[Numpy-discussion] Bug in logaddexp2.reduce
Anne Archibald
peridot.faceted@gmail....
Thu Apr 1 16:51:45 CDT 2010
On 1 April 2010 13:38, Charles R Harris <charlesr.harris@gmail.com> wrote:
>
>
> On Thu, Apr 1, 2010 at 8:37 AM, Charles R Harris <charlesr.harris@gmail.com>
> wrote:
>>
>>
>> On Thu, Apr 1, 2010 at 12:46 AM, Anne Archibald
>> <peridot.faceted@gmail.com> wrote:
>>>
>>> On 1 April 2010 02:24, Charles R Harris <charlesr.harris@gmail.com>
>>> wrote:
>>> >
>>> >
>>> > On Thu, Apr 1, 2010 at 12:04 AM, Anne Archibald
>>> > <peridot.faceted@gmail.com>
>>> > wrote:
>>> >>
>>> >> On 1 April 2010 01:59, Charles R Harris <charlesr.harris@gmail.com>
>>> >> wrote:
>>> >> >
>>> >> >
>>> >> > On Wed, Mar 31, 2010 at 11:46 PM, Anne Archibald
>>> >> > <peridot.faceted@gmail.com>
>>> >> > wrote:
>>> >> >>
>>> >> >> On 1 April 2010 01:40, Charles R Harris <charlesr.harris@gmail.com>
>>> >> >> wrote:
>>> >> >> >
>>> >> >> >
>>> >> >> > On Wed, Mar 31, 2010 at 11:25 PM, <josef.pktd@gmail.com> wrote:
>>> >> >> >>
>>> >> >> >> On Thu, Apr 1, 2010 at 1:22 AM, <josef.pktd@gmail.com> wrote:
>>> >> >> >> > On Thu, Apr 1, 2010 at 1:17 AM, Charles R Harris
>>> >> >> >> > <charlesr.harris@gmail.com> wrote:
>>> >> >> >> >>
>>> >> >> >> >>
>>> >> >> >> >> On Wed, Mar 31, 2010 at 6:08 PM, <josef.pktd@gmail.com>
>>> >> >> >> >> wrote:
>>> >> >> >> >>>
>>> >> >> >> >>> On Wed, Mar 31, 2010 at 7:37 PM, Warren Weckesser
>>> >> >> >> >>> <warren.weckesser@enthought.com> wrote:
>>> >> >> >> >>> > T J wrote:
>>> >> >> >> >>> >> On Wed, Mar 31, 2010 at 1:21 PM, Charles R Harris
>>> >> >> >> >>> >> <charlesr.harris@gmail.com> wrote:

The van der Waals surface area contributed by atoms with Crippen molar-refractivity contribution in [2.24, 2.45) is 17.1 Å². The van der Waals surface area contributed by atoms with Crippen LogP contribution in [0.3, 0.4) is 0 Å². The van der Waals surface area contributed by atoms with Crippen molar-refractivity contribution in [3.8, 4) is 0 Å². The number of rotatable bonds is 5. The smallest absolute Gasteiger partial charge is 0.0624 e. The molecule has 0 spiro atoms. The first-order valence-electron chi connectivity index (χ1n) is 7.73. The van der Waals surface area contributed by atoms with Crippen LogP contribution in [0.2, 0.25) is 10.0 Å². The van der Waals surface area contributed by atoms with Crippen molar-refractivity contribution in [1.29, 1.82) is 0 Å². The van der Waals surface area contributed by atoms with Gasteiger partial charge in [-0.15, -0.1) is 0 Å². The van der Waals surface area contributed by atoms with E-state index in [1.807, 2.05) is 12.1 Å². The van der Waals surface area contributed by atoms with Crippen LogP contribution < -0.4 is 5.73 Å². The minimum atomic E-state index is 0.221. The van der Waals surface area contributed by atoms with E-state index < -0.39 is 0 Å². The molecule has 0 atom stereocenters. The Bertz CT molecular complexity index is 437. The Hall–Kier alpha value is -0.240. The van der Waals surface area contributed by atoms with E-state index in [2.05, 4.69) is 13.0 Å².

>>> >> >> >> >>> >>
>>> >> >> >> >>> >>> Looks like roundoff error.
>>> >> >> >> >>> >>>
>>> >> >> >> >>> >>>
>>> >> >> >> >>> >>
>>> >> >> >> >>> >> So this is "expected" behavior?
>>> >> >> >> >>> >>
>>> >> >> >> >>> >> In [1]: np.logaddexp2(-1.5849625007211563,
>>> >> >> >> >>> >> -53.584962500721154)
>>> >> >> >> >>> >> Out[1]: -1.5849625007211561
>>> >> >> >> >>> >>
>>> >> >> >> >>> >> In [2]: np.logaddexp2(-0.5849625007211563,
>>> >> >> >> >>> >> -53.584962500721154)
>>> >> >> >> >>> >> Out[2]: nan
>>> >> >> >> >>> >>
>>> >> >> >> >>> >
>>> >> >> >> >>> > Is any able to reproduce this? I don't get 'nan' in
>>> >> >> >> >>> > either
>>> >> >> >> >>> > 1.4.0
>>> >> >> >> >>> > or
>>> >> >> >> >>> > 2.0.0.dev8313 (32 bit Mac OSX). In an earlier email T J
>>> >> >> >> >>> > reported
>>> >> >> >> >>> > using
>>> >> >> >> >>> > 1.5.0.dev8106.
>>> >> >> >> >>>
>>> >> >> >> >>>
>>> >> >> >> >>>
>>> >> >> >> >>> >>> np.logaddexp2(-0.5849625007211563, -53.584962500721154)
>>> >> >> >> >>> nan
>>> >> >> >> >>> >>> np.logaddexp2(-1.5849625007211563, -53.584962500721154)
>>> >> >> >> >>> -1.5849625007211561
>>> >> >> >> >>>
>>> >> >> >> >>> >>> np.version.version
>>> >> >> >> >>> '1.4.0'
>>> >> >> >> >>>
>>> >> >> >> >>> WindowsXP 32
>>> >> >> >> >>>
>>> >> >> >> >>
>>> >> >> >> >> What compiler? Mingw?
>>> >> >> >> >
>>> >> >> >> > yes, mingw 3.4.5. , official binaries release 1.4.0 by David
>>> >> >> >>
>>> >> >> >> sse2 Pentium M
>>> >> >> >>
>>> >> >> >
>>> >> >> > Can you try the exp2/log2 functions with the problem data and see
>>> >> >> > if
>>> >> >> > something goes wrong?
>>> >> >>
>>> >> >> Works fine for me.
>>> >> >>
>>> >> >> If it helps clarify things, the difference between the two problem
>>> >> >> input values is exactly 53 (and that's what logaddexp2 does an exp2
>>> >> >> of); so I can provide a simpler example:
>>> >> >>
>>> >> >> In [23]: np.logaddexp2(0, -53)
>>> >> >> Out[23]: nan
>>> >> >>
>>> >> >> Of course, for me it fails in both orders.
>>> >> >>
>>> >> >
>>> >> > Ah, that's progress then ;) The effective number of bits in a double